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Old 02-23-2007, 05:52 PM   #1
foureyedgeek
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May 2006
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Howdy folks. I just brewed my first batch Wednesday night, an extract ESB which I pitched with Wyeast's 1968 London ESB.

I'm doing my primary in a plastic bucket and I aerated before pitching and didn't even give a stir once the yeast was in.

The temperature in the house has been constant at around 70, although last night a bit of a cold snap had the wort at 65 when I woke up.

So, 36 hours in and I've still got no bubbling going on. Suggestions?

Can I shake it up a bit now, this far past pitching?
Will a thick blanket help insulate the bucket enough to not get the fluctuations?

 
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Old 02-23-2007, 06:01 PM   #2
BarleyWater
 
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Did you make a starter? If not, this could be your problem, liquid yeasts have a lower cell count and sometimes can take a little while to get started up, which is why a starter is recomended.

You did smack it first right? If not then it could take a REALLY long time to get started, but you should be OK, just be patient (can't say enough about patience)
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Old 02-23-2007, 06:01 PM   #3
BarleyWater
 
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Oh yea, welcome and congrats on getting started on your first brew.
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Old 02-23-2007, 06:09 PM   #4
foureyedgeek
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Thanks, so far its been pretty fun and not overly stressful (other than this).

And no, I didn't make a starter, though I probably should have, obviously.

I smacked the pack, 4 hours before I pitched I'm guessing and it was swollen when I opened it.

Would it be ok to aerate (externally of course) this late in the game?

 
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Old 02-23-2007, 06:39 PM   #5
BarleyWater
 
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I would still wait a little while. Liquid yeasts are notorious for taking a long time to get started. If you must have some reassurance, go down and grab a packet of dried yeast. Wait until at least tomorrow morning, and if still nothing (no foam, no bubbles, nothing) you should be able to re-aerate and pitch the packet as long as it has been sealed up in the fermenter. If you do have some activity, you can save the yeast for next time, but I can't stress enough to be patient, most problems in homebrewing are solved with time.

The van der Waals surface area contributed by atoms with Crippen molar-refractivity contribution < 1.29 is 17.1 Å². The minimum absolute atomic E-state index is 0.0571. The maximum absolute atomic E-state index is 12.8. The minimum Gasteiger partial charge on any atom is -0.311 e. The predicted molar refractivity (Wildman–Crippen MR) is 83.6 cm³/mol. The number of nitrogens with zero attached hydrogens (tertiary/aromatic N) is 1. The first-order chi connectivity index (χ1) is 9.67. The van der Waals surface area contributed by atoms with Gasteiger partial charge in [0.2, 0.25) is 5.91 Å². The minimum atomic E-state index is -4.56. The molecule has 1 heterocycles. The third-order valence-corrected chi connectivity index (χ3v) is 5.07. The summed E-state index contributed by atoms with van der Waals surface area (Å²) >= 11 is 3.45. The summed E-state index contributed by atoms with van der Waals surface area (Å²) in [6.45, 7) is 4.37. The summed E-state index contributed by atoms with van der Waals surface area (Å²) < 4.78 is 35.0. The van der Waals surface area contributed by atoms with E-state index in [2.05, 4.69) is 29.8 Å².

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Old 02-23-2007, 06:52 PM   #6
zoebisch01
 
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Yeah give it some time. If you direct pitch them it just takes a while. For the most part, they seem to be like a train though once they get rolling. .

A couple of reasons not to worry...as long as you aren't opening it up and closing it the chances are (as long as you sanitized your fermentor, etc properly) you have a wort that is free from major contamination. I currently direct pitch liquid unless it is bigger than a 70 beer. I did a 70 beer direct pitch and it attenuated down to %85, so it was a good ferment. It can take up to 3 days to get going though with direct pitch though. Dry yeast are usually really fast though, but some of the liquid strains can be slower.

The best thing to do, is tonight just take a quick peek and see if a Krausen has formed. If it has you are good to go.
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Old 02-23-2007, 07:34 PM   #7
foureyedgeek
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May 2006
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Thanks guys. I have the dry yeast that came with the kit, so if things don't pick up by tomorrow evening I'll think about tossing that in.

And I hear you about the waiting. As I just told a friend "Patience is the key, finding it is the issue".

 
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Old 02-24-2007, 07:40 PM   #8
foureyedgeek
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May 2006
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I just wanted to let you guys know that last night when I got home from work the airlock was starting to bubble. It was still colder than I liked where it was stored, so this morning I moved the bucket to the top of the fridge (very carefully!!!) and now things have picked up even more, a nice burst of bubbles every ten seconds or so.

Thanks for calming my fears!

 
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